Thu Nov 17 01:52pm EST
In their own ways, Tim Tebow(notes) and Jesus are each very popular. Some Denver Broncos fans, like the gentleman pictured above, combine their love of Tebow and Jesus into one customized football jersey -- a No. 15 with "Jesus" across the back.
It's a growing trend, it seems. The NFL prevents customers from putting a lot of things on the back of their customized jerseys -- 1,159 things, to be exact (naughty language at that link) -- but "Jesus" isn't one of them. Curiously, "JESUS CHRIST" and "JESUSCHRIST" are on the prohibited list, but at least for now, "Jesus" is in the clear. (Note: The other specific individuals to make the banned list are Rae Carruth, Jeffrey Dahmer, Yellowman and Osama Bin Laden, though the list may have been updated since then.)
It's an issue that's tied to religion, and, as with all such things, opinions are strong and varied. We'll start with the criticism first, since that's what makes it an issue. An article about the Jesus jerseys appeared Tuesday at The Christian Post, quoting a couple people who disapproved. First, a fellow named Jason Homer, a Colorado native currently doing missionary work in Peru:
"I think it is ridiculous that people are creating Jesus jerseys with Tebow´s number. I like Tebow but that is just wrong," Homer told The Christian Post. "I do not agree with the way they are using the name of Jesus."
"It is just disrespectful using his name on a jersey with Tebow's number."
They also quoted another Christian Coloradan named Chris Gaudreau:
"It's making Tebow out to be a god instead of an athlete. I'm happy he's a Christian and isn't afraid to demonstrate that, but for fans to hold him up in such high regard, perhaps comparing him to Jesus, is going too far."
We'll get back to more criticism in a minute, but it also feels like a good idea to get Tim Tebow's opinion, as he's at the center of all this. Mike Klis of The Denver Post asked him for his thoughts on the Jesus jerseys:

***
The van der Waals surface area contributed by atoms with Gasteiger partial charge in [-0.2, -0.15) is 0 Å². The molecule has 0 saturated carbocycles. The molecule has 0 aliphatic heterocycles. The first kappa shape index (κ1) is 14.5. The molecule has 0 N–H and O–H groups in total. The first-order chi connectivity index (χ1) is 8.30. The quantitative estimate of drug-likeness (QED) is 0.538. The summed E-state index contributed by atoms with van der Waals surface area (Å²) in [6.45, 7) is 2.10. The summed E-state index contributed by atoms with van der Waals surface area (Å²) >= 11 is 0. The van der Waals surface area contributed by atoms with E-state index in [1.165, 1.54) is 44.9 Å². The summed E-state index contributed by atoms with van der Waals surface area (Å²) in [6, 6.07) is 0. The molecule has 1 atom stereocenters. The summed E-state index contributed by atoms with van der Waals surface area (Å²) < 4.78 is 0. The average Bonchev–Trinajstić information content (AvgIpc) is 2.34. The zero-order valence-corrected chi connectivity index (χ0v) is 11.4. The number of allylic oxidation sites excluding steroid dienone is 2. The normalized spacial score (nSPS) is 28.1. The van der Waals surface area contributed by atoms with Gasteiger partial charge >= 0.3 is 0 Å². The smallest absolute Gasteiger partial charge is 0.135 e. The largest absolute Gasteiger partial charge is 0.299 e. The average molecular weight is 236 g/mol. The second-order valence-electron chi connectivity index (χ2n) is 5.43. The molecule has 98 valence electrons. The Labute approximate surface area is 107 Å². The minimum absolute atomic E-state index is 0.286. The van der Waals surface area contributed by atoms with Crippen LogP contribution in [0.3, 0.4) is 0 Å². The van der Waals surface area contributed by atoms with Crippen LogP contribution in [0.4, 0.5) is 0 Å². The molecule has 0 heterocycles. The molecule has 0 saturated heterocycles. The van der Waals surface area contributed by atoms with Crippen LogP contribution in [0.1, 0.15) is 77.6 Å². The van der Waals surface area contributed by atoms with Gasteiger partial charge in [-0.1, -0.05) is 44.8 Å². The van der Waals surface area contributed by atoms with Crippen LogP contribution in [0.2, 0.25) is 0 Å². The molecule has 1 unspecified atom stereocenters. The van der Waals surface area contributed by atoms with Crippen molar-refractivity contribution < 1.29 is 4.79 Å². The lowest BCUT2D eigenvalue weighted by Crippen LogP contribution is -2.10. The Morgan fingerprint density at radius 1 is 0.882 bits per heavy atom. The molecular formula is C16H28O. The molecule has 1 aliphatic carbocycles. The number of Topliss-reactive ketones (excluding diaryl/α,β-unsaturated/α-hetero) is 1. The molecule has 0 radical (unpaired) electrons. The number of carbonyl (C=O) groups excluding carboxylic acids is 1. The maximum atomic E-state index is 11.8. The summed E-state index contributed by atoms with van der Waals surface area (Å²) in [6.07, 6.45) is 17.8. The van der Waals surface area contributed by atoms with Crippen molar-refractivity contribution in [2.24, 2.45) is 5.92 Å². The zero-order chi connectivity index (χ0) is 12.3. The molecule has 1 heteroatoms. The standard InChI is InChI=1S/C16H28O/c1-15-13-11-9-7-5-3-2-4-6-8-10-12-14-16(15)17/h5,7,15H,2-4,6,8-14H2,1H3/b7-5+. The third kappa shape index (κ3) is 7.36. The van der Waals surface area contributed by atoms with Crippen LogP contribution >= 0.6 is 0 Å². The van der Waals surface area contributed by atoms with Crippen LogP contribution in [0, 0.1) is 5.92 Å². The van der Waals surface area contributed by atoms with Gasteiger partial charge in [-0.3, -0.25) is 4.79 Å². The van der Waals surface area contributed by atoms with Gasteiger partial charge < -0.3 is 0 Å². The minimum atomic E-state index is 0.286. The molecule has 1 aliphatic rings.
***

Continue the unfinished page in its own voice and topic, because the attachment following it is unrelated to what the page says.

"I don't know what to think about that because I don't know where people's hearts are," Tebow said today. "It's important to not judge without knowing their hearts. If their heart is to honor the Lord, then it's a good thing. Only God can judge because only God knows what's truly in a person's heart."
A poll on The Denver Post's website asked fans for their opinion, and 41.24 percent of people said they felt like the Tebow/Jesus jerseys were disrespectful, while 41.97 percent shared a view similar to Tebow's. Only 16.78 percent feel like the jerseys are OK.
Here are a couple more opinions from people in the comments section at The Christian Post. First, Charles Hubbard:
"Tim Tebow should not be profiting from Christianity and profiting by promoting a company named after the evil pagan goddess Nike. You can't honor the name of God and the name of the pagan goddess Nike and expect to be blessed! God wants his whole heart. Jesus served God 100%... TIm Tebow does not."
"That should be "JESUS IS" with the #1 below it."
"I hope Tim comes out with a statement gently deploring this gimmick and/or disavowing any connection to it. It does seem to be an effort to commercially exploit both Christ and Tim, and puts both of them in a rather shabby light."
And Linda Braine:
"I'm not 'ok with it'. It reminds me of the "christian book stores" that slap scripture on pencils and frisbees. Tim needs to slow down, play football and just honor the Lord like he has been."
Nothing religious is non-controversial. In fact, not much about Tim Tebow seems to be non-controversial. These jerseys aren't the first things to pop up that tie Tebow and Jesus together, maybe closer than people would like. You don't have to look far. This will not be the last lightning-rod issue surrounding Tebow and his (or your) faith.
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